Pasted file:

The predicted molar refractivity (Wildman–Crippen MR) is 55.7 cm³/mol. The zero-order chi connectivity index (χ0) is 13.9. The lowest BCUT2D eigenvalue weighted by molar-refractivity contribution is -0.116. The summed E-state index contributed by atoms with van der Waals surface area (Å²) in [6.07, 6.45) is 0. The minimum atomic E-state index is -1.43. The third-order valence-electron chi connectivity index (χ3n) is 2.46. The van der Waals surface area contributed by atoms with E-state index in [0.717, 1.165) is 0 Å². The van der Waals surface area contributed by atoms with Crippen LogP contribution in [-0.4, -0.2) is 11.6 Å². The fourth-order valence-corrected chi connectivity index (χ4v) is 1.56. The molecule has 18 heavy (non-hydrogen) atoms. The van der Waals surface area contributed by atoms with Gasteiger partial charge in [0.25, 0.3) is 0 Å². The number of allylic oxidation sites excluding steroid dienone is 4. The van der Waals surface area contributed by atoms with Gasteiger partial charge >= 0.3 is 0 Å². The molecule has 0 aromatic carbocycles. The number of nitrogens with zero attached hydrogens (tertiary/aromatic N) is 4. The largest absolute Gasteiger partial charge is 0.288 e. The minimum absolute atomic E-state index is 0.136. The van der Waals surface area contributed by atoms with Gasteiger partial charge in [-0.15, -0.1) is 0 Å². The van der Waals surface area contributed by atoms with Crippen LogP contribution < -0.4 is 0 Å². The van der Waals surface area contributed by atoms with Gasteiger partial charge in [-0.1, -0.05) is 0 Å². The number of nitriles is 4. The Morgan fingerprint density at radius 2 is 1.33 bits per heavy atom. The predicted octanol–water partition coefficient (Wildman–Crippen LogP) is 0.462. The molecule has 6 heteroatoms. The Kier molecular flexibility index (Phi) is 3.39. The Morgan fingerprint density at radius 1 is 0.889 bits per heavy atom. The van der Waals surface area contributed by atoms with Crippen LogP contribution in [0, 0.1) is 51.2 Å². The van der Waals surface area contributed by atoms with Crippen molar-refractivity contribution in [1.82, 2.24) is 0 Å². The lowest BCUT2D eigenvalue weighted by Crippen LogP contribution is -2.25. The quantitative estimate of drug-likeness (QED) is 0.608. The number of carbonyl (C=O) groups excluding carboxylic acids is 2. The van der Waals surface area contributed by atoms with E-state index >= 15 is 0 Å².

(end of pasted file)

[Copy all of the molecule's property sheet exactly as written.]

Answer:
The predicted molar refractivity (Wildman–Crippen MR) is 55.7 cm³/mol. The zero-order chi connectivity index (χ0) is 13.9. The lowest BCUT2D eigenvalue weighted by molar-refractivity contribution is -0.116. The summed E-state index contributed by atoms with van der Waals surface area (Å²) in [6.07, 6.45) is 0. The minimum atomic E-state index is -1.43. The third-order valence-electron chi connectivity index (χ3n) is 2.46. The van der Waals surface area contributed by atoms with E-state index in [0.717, 1.165) is 0 Å². The van der Waals surface area contributed by atoms with Crippen LogP contribution in [-0.4, -0.2) is 11.6 Å². The fourth-order valence-corrected chi connectivity index (χ4v) is 1.56. The molecule has 18 heavy (non-hydrogen) atoms. The van der Waals surface area contributed by atoms with Gasteiger partial charge in [0.25, 0.3) is 0 Å². The number of allylic oxidation sites excluding steroid dienone is 4. The van der Waals surface area contributed by atoms with Gasteiger partial charge >= 0.3 is 0 Å². The molecule has 0 aromatic carbocycles. The number of nitrogens with zero attached hydrogens (tertiary/aromatic N) is 4. The largest absolute Gasteiger partial charge is 0.288 e. The minimum absolute atomic E-state index is 0.136. The van der Waals surface area contributed by atoms with Gasteiger partial charge in [-0.15, -0.1) is 0 Å². The van der Waals surface area contributed by atoms with Crippen LogP contribution < -0.4 is 0 Å². The van der Waals surface area contributed by atoms with Gasteiger partial charge in [-0.1, -0.05) is 0 Å². The number of nitriles is 4. The Morgan fingerprint density at radius 2 is 1.33 bits per heavy atom. The predicted octanol–water partition coefficient (Wildman–Crippen LogP) is 0.462. The molecule has 6 heteroatoms. The Kier molecular flexibility index (Phi) is 3.39. The Morgan fingerprint density at radius 1 is 0.889 bits per heavy atom. The van der Waals surface area contributed by atoms with Crippen LogP contribution in [0, 0.1) is 51.2 Å². The van der Waals surface area contributed by atoms with Crippen molar-refractivity contribution in [1.82, 2.24) is 0 Å². The lowest BCUT2D eigenvalue weighted by Crippen LogP contribution is -2.25. The quantitative estimate of drug-likeness (QED) is 0.608. The number of carbonyl (C=O) groups excluding carboxylic acids is 2. The van der Waals surface area contributed by atoms with E-state index >= 15 is 0 Å².